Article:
Central Park secrets that you won’t find on a group tour

Central Park secrets that you won’t find on a group tour
Source: Wikimedia Commons, Martin St. Amant

Central park in New York is kind of … hard to miss. Whether you want to go there or not, everyone who’s ever been to Manhattan has found themselves reaching at the wrought iron fence surrounding this square mile and half green space. It defines the city and is the focal point of any birds-eye view of the island itself.

Although there are the obvious activities to check out in Central Park, like racing model sailboats, there are plenty of Central Park secrets and lesser-known areas that stay tourist-free. We’ve got an insider’s guide to Central Park’s hidden secrets that will enhance your exploration. Make sure to give these Central Park secrets a visit, but keep it on the down low.

To see or not to see, that is the question

Shakespeare Garden is almost right in the middle of the park, on the west side. Even on the city’s worst days, it’s a picturesque plot of land, woven through with flora mentioned in Shakespeare’s works. Taking a stroll through this fantasy oasis, you’d be remiss to overlook some of Central Park’s great enigmas.

For instance, the Whisper Bench (officially the Charles B. Stover Bench), is located within Shakespeare Garden. At first, your gaze may be tempted to flit over this stone bench without scrutinization. However, stop and guide a friend to one end of the bench, and sit at the opposite end. A whisper spoken at one corner can be clearly heard from the other, as the architecture of the semicircle stone bench allows for sound to travel uniquely well. Because this bench is elevated, you also get the best views of the garden itself from its vantage point.

Another unique facet of Shakespeare Garden are the 10 plaques scattered around the flower beds, each one with a Shakespeare quote. Take a moment to enjoy the garden in full by trying to find every one. These Central Park secrets make for an integrated scavenger hunt for fans of the Bard.

New York’s lesser-known history

This next spot really shouldn’t be a secret, as it’s integral to the historical storytelling of New York City and of the United States as a whole. Still, many native New Yorkers don’t even know the story of Manhattan’s Seneca Village.

When plans for Central Park were finalized in the 1850s, Seneca Village, which housed a community of primarily African Americans and oppressed immigrants, was demolished. Prior to the park being built, Seneca Village was an area of unique financial stability and camaraderie among its residents, who were not respected by many of the residents of the city proper, which was focused further south in Manhattan at the time.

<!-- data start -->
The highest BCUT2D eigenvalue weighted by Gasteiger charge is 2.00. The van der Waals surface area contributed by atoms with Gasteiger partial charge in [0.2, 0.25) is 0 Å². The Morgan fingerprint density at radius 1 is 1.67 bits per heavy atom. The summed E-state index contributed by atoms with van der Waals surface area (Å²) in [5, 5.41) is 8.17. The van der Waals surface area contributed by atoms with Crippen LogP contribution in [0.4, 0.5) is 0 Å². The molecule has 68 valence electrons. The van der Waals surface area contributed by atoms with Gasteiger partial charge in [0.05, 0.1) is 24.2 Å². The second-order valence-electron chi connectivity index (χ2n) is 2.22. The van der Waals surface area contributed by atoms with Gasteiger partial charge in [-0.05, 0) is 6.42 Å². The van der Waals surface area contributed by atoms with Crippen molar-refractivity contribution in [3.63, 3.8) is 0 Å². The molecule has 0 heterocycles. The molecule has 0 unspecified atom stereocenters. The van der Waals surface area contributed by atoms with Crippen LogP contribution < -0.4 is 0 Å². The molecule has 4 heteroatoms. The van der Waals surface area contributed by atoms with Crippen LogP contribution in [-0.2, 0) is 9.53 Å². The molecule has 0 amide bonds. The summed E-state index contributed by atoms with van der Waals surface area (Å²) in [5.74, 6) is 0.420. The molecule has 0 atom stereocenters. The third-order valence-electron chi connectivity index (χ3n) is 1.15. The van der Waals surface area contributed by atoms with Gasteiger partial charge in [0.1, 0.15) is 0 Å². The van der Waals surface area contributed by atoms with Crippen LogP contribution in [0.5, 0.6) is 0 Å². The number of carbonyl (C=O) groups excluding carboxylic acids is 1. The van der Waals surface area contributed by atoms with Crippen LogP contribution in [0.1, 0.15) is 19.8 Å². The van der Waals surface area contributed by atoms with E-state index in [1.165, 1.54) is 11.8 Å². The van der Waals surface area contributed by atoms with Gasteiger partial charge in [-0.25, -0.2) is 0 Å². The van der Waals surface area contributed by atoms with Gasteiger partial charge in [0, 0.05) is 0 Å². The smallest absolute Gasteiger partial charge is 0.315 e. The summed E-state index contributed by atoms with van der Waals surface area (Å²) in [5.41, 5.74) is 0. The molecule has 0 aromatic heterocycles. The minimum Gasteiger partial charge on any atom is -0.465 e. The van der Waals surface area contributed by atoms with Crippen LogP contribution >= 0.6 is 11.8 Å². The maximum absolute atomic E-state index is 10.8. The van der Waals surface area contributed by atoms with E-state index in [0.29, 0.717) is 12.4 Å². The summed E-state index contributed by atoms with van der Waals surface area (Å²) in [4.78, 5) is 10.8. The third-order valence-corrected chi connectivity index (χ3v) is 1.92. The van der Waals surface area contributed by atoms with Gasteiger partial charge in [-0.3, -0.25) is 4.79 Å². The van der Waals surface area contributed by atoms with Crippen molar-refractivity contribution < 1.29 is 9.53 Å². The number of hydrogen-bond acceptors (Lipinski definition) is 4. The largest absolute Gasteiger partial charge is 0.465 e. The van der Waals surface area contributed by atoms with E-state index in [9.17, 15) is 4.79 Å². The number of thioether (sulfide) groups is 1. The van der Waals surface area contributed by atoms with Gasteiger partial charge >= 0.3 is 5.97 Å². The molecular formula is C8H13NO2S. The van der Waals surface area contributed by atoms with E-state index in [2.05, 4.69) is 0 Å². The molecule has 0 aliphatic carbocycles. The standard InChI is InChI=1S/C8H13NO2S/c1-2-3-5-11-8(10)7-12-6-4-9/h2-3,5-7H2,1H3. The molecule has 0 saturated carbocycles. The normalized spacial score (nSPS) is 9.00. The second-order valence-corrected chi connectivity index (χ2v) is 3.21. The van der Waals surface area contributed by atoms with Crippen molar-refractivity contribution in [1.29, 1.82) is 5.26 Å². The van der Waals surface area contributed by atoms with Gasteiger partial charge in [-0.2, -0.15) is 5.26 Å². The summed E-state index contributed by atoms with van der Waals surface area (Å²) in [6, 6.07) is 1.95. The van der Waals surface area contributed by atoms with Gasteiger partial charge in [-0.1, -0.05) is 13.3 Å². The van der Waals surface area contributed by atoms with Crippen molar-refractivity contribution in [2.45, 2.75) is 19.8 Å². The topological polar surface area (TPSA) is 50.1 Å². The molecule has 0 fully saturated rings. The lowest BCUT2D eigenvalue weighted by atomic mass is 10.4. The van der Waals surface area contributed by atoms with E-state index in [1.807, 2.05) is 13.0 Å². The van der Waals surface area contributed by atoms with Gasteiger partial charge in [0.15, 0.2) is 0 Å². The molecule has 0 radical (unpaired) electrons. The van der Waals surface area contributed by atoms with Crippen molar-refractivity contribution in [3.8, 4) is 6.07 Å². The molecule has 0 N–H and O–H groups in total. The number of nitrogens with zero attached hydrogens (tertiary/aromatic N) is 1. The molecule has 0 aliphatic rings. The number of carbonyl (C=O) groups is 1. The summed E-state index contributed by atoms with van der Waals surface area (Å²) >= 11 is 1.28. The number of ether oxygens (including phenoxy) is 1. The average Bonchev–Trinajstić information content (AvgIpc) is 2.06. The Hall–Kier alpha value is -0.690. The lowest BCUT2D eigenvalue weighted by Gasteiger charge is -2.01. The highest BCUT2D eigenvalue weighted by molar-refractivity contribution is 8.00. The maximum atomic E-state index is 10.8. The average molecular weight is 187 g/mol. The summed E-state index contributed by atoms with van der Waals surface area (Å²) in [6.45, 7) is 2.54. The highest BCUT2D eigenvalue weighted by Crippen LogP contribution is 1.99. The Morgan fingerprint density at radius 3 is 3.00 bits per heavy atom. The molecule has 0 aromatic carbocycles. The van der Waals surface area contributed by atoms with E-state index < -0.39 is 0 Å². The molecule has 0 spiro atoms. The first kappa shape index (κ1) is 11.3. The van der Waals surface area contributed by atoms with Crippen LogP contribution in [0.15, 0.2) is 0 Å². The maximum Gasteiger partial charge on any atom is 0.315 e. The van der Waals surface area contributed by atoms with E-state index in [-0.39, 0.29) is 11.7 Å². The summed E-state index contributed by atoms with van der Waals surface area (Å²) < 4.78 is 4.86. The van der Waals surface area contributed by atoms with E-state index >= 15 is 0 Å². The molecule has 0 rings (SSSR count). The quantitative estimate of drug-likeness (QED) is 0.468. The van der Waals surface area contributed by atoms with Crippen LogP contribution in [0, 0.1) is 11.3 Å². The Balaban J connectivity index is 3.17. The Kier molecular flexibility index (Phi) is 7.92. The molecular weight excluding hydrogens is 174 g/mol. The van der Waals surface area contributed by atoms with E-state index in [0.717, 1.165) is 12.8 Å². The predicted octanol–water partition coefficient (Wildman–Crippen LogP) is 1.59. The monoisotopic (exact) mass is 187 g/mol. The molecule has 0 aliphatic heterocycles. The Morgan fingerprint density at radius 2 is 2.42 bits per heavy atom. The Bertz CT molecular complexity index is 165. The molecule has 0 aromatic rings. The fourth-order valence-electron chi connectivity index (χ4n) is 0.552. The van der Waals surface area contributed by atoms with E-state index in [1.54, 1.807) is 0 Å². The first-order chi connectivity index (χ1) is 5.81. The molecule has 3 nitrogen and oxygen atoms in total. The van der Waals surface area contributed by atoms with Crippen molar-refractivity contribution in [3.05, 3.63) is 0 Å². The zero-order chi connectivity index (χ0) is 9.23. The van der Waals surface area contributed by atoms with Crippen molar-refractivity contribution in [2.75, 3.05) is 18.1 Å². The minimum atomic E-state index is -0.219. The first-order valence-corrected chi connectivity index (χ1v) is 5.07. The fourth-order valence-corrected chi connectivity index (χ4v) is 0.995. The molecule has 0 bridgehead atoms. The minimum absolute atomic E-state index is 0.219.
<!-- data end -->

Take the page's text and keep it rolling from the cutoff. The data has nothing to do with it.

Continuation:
When Central Park began construction, New York acquired the land for Seneca Village through eminent domain, and its residents were forced to leave after being compensated. Currently, there’s an ongoing research campaign seeking information regarding the possibility of an undervaluing of the Seneca Village land and to where the village residents fled.

Now, the “ruins” of Seneca Village are officially recognized by the park. You can visit the Seneca Village Site, which is hidden in plain sight. It resembles much of the rest of the park, with its trees and grassy knolls. However, here lies an exhibit of signs detailing the history of the village and how it disappeared as well as maps so that visitors can imagine how it would have looked. The site is located between West 82nd and 89th.

Let’s take it back to 1811

Get ready for a scavenger hunt for the books. The fact that Manhattan is a grid is its most defining urban planning feature. Anyone who’s navigated the city has heard John Mulaney’s voice in their head, exclaiming, “How do you get lost in New York? The streets are numbered!” And, because Central Park was not a part of the city’s original plan, remnants of this grid system are visible, if one only opens their eyes and looks.

The best way to find these remnants is to search for the Survey Bolt that remains from the grid planning of Manhattan all the way from 1811. There is no official plaque or signage to identify this bolt by, but enthusiasts of history as well as architecture and infrastructure, or just fans of New York, will want to seek this piece of metal out. Although it may not be much to look at, finding this physical piece of NYC history is a personal accomplishment, and the quest to track it down is your love letter to the city that never sleeps.

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